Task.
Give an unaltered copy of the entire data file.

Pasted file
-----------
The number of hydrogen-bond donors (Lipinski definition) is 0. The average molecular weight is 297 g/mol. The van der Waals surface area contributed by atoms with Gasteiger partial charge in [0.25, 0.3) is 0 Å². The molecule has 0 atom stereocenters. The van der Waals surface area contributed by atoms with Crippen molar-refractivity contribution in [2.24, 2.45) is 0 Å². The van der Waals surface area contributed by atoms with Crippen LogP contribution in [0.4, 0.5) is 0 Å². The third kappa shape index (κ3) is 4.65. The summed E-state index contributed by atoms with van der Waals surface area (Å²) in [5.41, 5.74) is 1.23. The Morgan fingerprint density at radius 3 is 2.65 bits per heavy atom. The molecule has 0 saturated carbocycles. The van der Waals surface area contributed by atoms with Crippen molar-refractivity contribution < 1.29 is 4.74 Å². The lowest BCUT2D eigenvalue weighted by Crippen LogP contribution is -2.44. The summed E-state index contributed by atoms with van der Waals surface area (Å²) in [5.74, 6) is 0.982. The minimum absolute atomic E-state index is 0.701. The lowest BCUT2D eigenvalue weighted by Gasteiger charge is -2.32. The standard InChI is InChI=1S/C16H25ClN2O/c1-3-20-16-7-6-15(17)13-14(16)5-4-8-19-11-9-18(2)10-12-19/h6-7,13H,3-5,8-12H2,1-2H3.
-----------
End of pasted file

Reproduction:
The number of hydrogen-bond donors (Lipinski definition) is 0. The average molecular weight is 297 g/mol. The van der Waals surface area contributed by atoms with Gasteiger partial charge in [0.25, 0.3) is 0 Å². The molecule has 0 atom stereocenters. The van der Waals surface area contributed by atoms with Crippen molar-refractivity contribution in [2.24, 2.45) is 0 Å². The van der Waals surface area contributed by atoms with Crippen LogP contribution in [0.4, 0.5) is 0 Å². The third kappa shape index (κ3) is 4.65. The summed E-state index contributed by atoms with van der Waals surface area (Å²) in [5.41, 5.74) is 1.23. The Morgan fingerprint density at radius 3 is 2.65 bits per heavy atom. The molecule has 0 saturated carbocycles. The van der Waals surface area contributed by atoms with Crippen molar-refractivity contribution < 1.29 is 4.74 Å². The lowest BCUT2D eigenvalue weighted by Crippen LogP contribution is -2.44. The summed E-state index contributed by atoms with van der Waals surface area (Å²) in [5.74, 6) is 0.982. The minimum absolute atomic E-state index is 0.701. The lowest BCUT2D eigenvalue weighted by Gasteiger charge is -2.32. The standard InChI is InChI=1S/C16H25ClN2O/c1-3-20-16-7-6-15(17)13-14(16)5-4-8-19-11-9-18(2)10-12-19/h6-7,13H,3-5,8-12H2,1-2H3.